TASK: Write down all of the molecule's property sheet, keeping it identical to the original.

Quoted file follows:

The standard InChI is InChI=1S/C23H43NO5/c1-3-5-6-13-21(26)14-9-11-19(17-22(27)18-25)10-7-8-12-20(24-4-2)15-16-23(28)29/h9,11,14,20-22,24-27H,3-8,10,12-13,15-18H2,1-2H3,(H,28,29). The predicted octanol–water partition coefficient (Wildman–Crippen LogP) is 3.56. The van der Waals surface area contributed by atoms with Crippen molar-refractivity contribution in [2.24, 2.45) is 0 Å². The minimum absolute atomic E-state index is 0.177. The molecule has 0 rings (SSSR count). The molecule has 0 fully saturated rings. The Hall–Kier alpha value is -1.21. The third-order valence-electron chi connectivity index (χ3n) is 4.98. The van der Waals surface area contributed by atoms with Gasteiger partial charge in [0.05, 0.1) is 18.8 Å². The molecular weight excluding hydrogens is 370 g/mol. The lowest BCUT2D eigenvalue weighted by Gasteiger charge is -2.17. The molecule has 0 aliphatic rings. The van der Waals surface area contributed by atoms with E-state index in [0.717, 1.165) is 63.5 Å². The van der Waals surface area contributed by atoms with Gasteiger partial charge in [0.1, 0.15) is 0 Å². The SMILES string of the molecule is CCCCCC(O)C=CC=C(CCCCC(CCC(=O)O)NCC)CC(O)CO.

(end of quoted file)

The standard InChI is InChI=1S/C23H43NO5/c1-3-5-6-13-21(26)14-9-11-19(17-22(27)18-25)10-7-8-12-20(24-4-2)15-16-23(28)29/h9,11,14,20-22,24-27H,3-8,10,12-13,15-18H2,1-2H3,(H,28,29). The predicted octanol–water partition coefficient (Wildman–Crippen LogP) is 3.56. The van der Waals surface area contributed by atoms with Crippen molar-refractivity contribution in [2.24, 2.45) is 0 Å². The minimum absolute atomic E-state index is 0.177. The molecule has 0 rings (SSSR count). The molecule has 0 fully saturated rings. The Hall–Kier alpha value is -1.21. The third-order valence-electron chi connectivity index (χ3n) is 4.98. The van der Waals surface area contributed by atoms with Gasteiger partial charge in [0.05, 0.1) is 18.8 Å². The molecular weight excluding hydrogens is 370 g/mol. The lowest BCUT2D eigenvalue weighted by Gasteiger charge is -2.17. The molecule has 0 aliphatic rings. The van der Waals surface area contributed by atoms with E-state index in [0.717, 1.165) is 63.5 Å². The van der Waals surface area contributed by atoms with Gasteiger partial charge in [0.1, 0.15) is 0 Å². The SMILES string of the molecule is CCCCCC(O)C=CC=C(CCCCC(CCC(=O)O)NCC)CC(O)CO.